An exhibition opened Thursday at a Tokyo museum of about 100 letters of sympathy sent in 1954 to the family of a fishing boat crew member who died six months after being exposed to the U.S. bomb experiment at Bikini Atoll.
The exhibition, which runs through Oct. 17, is part of a series of events at the Daigo Fukuryu Maru Exhibition Hall to commemorate the 50th anniversary of the U.S. hydrogen bomb experiment. Thursday marks exactly 50 years since the death of Aikichi Kuboyama, chief radio operator on the ill-fated Fukuryu Maru No. 5.
The displayed letters are part of a collection of around 3,000 letters and postcards that Kuboyama’s wife, Suzu, donated to the museum in 1973 before she died.
In the letters, the public express their sympathy to Kuboyama and other crew members of the fishing boat, called the Lucky Dragon in English, and their anger at H-bomb experiments.
“The miserable World War II has just ended and we have vowed never to allow war to happen again, but suffering caused by bombs is just as bad as war,” reads a letter from a third-year junior high school student. “We children cannot understand what is in the minds of adults.”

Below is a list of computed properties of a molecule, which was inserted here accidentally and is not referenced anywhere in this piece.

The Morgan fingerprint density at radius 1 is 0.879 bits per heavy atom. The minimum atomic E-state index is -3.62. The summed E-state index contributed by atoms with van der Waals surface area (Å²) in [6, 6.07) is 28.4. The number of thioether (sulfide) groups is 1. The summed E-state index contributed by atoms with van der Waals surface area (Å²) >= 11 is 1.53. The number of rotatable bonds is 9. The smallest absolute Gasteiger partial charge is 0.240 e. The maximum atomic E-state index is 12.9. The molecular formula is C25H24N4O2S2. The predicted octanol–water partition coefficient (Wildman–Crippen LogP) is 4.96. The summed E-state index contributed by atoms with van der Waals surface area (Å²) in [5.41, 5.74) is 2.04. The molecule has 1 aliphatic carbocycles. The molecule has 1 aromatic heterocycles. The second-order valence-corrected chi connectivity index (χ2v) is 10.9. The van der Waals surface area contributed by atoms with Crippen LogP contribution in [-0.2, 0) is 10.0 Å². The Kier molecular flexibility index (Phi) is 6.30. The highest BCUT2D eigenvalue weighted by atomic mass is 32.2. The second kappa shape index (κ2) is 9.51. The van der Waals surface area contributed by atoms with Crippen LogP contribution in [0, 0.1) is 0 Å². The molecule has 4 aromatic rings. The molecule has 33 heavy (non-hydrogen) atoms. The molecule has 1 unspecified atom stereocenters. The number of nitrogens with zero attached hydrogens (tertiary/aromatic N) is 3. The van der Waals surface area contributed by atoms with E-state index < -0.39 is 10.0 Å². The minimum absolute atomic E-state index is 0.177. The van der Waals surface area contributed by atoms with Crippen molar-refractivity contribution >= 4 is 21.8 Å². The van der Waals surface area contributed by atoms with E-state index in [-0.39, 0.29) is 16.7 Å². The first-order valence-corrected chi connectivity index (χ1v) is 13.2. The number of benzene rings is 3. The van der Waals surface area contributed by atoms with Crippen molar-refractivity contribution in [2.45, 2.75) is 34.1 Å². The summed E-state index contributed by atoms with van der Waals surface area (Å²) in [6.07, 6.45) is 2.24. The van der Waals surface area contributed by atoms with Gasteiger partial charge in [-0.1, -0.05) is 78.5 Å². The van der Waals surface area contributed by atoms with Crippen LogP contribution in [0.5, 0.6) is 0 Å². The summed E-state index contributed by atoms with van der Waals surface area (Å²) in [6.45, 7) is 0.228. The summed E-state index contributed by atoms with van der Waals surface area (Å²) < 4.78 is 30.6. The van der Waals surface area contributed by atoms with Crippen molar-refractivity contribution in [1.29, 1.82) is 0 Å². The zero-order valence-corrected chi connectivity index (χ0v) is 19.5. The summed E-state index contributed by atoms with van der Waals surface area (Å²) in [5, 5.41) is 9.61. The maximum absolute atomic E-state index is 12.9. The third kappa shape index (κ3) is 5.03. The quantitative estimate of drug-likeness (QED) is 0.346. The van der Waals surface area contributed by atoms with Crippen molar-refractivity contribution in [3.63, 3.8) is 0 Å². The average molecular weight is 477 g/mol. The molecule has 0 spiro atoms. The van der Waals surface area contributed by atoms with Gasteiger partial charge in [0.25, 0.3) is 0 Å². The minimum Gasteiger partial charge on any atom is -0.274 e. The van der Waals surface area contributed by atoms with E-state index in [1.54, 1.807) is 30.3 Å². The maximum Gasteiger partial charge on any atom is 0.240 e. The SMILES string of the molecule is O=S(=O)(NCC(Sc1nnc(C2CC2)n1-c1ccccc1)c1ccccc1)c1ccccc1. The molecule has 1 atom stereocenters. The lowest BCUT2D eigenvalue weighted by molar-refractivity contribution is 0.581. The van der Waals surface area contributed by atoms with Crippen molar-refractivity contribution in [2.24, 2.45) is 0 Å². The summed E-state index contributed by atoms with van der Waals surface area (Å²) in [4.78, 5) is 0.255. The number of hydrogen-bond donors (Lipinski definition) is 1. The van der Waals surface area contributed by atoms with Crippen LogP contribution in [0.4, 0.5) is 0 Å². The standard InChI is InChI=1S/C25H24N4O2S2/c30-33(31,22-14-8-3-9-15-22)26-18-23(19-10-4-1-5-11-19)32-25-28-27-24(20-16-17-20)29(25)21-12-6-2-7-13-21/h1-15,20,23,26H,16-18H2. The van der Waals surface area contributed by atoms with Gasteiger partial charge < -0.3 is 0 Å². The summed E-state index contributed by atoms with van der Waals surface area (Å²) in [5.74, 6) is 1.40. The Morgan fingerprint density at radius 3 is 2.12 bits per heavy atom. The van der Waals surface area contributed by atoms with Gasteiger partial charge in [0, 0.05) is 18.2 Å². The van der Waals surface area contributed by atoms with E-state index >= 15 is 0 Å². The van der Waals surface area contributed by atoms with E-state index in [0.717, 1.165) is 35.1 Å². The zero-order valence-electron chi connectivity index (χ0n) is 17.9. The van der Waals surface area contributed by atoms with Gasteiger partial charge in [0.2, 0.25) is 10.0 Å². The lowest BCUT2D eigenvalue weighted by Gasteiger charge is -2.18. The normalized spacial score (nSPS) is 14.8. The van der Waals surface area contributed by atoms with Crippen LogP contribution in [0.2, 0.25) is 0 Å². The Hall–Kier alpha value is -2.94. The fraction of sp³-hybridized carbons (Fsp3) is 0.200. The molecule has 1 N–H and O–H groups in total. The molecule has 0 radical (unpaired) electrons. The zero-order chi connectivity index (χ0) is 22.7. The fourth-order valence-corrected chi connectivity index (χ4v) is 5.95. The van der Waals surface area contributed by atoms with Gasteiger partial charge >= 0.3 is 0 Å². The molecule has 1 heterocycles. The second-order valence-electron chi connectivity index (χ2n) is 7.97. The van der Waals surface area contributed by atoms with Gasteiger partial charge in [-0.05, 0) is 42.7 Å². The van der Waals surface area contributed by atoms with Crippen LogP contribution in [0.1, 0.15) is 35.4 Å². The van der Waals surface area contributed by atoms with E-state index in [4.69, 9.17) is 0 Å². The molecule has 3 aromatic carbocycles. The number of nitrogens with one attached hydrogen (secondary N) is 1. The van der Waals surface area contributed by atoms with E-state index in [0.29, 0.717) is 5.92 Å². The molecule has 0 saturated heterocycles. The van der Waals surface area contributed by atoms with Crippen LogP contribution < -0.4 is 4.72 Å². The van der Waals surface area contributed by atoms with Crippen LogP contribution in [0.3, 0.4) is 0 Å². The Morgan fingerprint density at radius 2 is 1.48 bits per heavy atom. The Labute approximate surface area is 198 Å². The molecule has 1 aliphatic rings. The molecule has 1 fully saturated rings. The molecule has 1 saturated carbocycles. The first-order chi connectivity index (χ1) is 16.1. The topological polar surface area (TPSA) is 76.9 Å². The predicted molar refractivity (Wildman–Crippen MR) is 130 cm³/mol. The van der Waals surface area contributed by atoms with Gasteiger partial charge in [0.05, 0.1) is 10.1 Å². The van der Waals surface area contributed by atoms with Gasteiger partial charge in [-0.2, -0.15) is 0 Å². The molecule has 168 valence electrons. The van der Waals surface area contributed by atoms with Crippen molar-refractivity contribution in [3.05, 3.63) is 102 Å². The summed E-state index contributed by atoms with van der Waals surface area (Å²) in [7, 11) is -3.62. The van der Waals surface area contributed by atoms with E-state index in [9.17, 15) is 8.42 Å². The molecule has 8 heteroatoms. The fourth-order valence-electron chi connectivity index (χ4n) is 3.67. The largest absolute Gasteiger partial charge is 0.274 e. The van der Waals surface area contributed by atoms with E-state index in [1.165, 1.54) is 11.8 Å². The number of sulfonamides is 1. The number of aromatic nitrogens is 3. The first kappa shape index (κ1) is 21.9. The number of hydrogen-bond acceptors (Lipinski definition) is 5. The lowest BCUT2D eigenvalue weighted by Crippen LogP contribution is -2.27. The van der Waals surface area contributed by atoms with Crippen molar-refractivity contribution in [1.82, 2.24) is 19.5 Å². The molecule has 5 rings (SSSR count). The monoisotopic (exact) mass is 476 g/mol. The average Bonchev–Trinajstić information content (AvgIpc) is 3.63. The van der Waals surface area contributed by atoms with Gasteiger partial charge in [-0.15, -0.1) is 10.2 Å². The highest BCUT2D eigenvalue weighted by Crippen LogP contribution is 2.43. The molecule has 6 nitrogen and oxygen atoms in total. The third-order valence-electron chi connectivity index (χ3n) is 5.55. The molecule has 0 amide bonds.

“The letters, albeit from 50 years ago, have a lot in common with current times,” museum curator Kazuya Yasuda said. “For example, (the subject of) war and peace is still one of the most important issues nowadays.”
Of the 3,000 letters and cards, 700 are from elementary schoolchildren, 800 are from junior high and high school pupils, and the remainder are from such individuals as World War II war criminals and atomic bomb survivors.
Many of them were addressed to Kuboyama’s eldest daughter, Miyako, who was 10 years old when her father died.
An elementary school student from a Korean school in Kobe wrote to Miyako, “We will do what we can to ask the American people not to make those terrifying hydrogen bombs and atomic bombs.”